While the sight of Russian flags, pro-Russian troops, and Russian navy ships in Crimea is now a day-to-day thing; this morning brings a new normal for the eastern Ukraine region - long lines at bank ATMs as the bank runs have begun. We noted last night the dreaded inversion of Ukraine's yield curve, the greater-than-50% yields on 3-month Ukraine government debt, and the pressures on local bank debt maturities as the ability to garner dollars cost-effectively was becoming a problem but on the heels of concerns by the head of the central bank that moving cash in Crimea was difficult, ATM withdrawal limits have been cut. People in long ATM lines are reported to be concerned because "banks are closing" but it is Deutsche Bank's comments this morning that raised many an eyebrow as they suggest that Ukraine's debt is pricing in a "burden-sharing" haircut for bondholders (which as we have seen in the past - in Cyprus - can quickly ripple up the capital structure and become a depositor haircut).
We wonder just what hedonic adjustments the BLS will use to explain away the implied inflation from this 25% increase in Amazon Prime membership fees. Prefunding the cost of friendly drone deliveries (which Tesla may soon desperately need if it wants to sell its cars direct)? We also wonder, just what the impact on Prime membership will be considering the disastrous results that Netflix suffered when it did a comparable price hike a little over two years ago, which it promptly reversed when people started abandoning the service in droves. Just how elastic is Amazon pricing? We are about to find out.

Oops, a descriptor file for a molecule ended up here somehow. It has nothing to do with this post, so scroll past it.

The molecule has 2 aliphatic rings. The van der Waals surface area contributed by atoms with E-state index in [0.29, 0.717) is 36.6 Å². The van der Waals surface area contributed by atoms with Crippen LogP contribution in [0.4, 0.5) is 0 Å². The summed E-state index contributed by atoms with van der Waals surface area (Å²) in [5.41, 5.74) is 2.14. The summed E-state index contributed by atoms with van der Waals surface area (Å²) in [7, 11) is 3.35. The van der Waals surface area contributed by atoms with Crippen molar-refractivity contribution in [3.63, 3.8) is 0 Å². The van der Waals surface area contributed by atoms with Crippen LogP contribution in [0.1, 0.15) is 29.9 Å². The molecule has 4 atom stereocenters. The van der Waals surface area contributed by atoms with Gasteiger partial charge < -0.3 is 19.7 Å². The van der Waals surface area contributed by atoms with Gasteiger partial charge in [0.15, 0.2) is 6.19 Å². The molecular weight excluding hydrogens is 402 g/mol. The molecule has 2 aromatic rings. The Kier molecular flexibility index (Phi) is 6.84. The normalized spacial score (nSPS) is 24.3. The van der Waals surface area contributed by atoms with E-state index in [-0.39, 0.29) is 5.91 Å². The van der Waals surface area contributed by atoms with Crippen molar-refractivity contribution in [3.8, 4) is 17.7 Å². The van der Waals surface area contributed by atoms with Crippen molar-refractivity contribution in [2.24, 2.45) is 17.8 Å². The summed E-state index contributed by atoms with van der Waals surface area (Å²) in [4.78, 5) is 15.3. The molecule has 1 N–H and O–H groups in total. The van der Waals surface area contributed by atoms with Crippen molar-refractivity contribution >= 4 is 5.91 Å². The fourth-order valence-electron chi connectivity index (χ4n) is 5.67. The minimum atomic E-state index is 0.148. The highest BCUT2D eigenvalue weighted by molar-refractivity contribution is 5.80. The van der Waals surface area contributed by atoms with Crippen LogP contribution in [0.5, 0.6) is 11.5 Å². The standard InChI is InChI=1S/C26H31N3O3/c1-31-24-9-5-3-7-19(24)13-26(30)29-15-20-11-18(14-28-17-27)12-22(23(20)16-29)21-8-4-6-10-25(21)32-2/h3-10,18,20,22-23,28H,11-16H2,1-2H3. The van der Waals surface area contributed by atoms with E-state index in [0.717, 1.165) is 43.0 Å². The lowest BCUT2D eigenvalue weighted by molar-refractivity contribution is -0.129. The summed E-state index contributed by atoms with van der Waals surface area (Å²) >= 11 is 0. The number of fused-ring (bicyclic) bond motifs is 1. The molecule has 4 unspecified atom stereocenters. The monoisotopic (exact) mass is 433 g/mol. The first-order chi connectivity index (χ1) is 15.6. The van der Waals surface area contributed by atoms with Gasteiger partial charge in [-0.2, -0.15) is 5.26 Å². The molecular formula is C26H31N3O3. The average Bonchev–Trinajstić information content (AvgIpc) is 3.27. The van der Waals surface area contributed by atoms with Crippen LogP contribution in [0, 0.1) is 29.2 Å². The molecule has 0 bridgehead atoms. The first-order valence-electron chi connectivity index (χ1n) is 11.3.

When retail sales last month came in far weaker than expected, it was the weather's fault. A month later, we find that the January retail sales were even weaker than expected, with the headline number revised from a -0.4% drop to -0.6%, the ex autos number revised from unchanged to -0.3%, and the ex autos and gas whose drop more than doubled from -0.2% to -0.5%. Oh well: one can't go back in time and force the algos to soar even more (since everyone knows bad news is great news). So how about February? Well, apparently it warmed up because despite expectations of a 0.2% increase in headline and ex auto and gas retail sales, the actual prints were 0.3% for both, beating by the tiniest of margins, yet net lower when adding the January revision. Of course, what happens in April, when the March data too is revised lower, is irrelevant - all that will matter is the current month numbers all of which recently seem to get an odd "optimism" boost that promptly fades away in no time.
On the heels of last week's surprise beat in jobless claims (amid all the weather turmoil), this week's initial claims beat by the most since November. Down 9,000 to 315,000, this is the best (lowest) claims data in over three-and-a-half months providing the Fed cover to continue Tapering as the number of people of benefits rolls overall dropped 48,000 to 2.86 million (lowest since December). In the big picture the trend of decreasing layoffs has stalled but shows no sign of improvement in the last 6 months.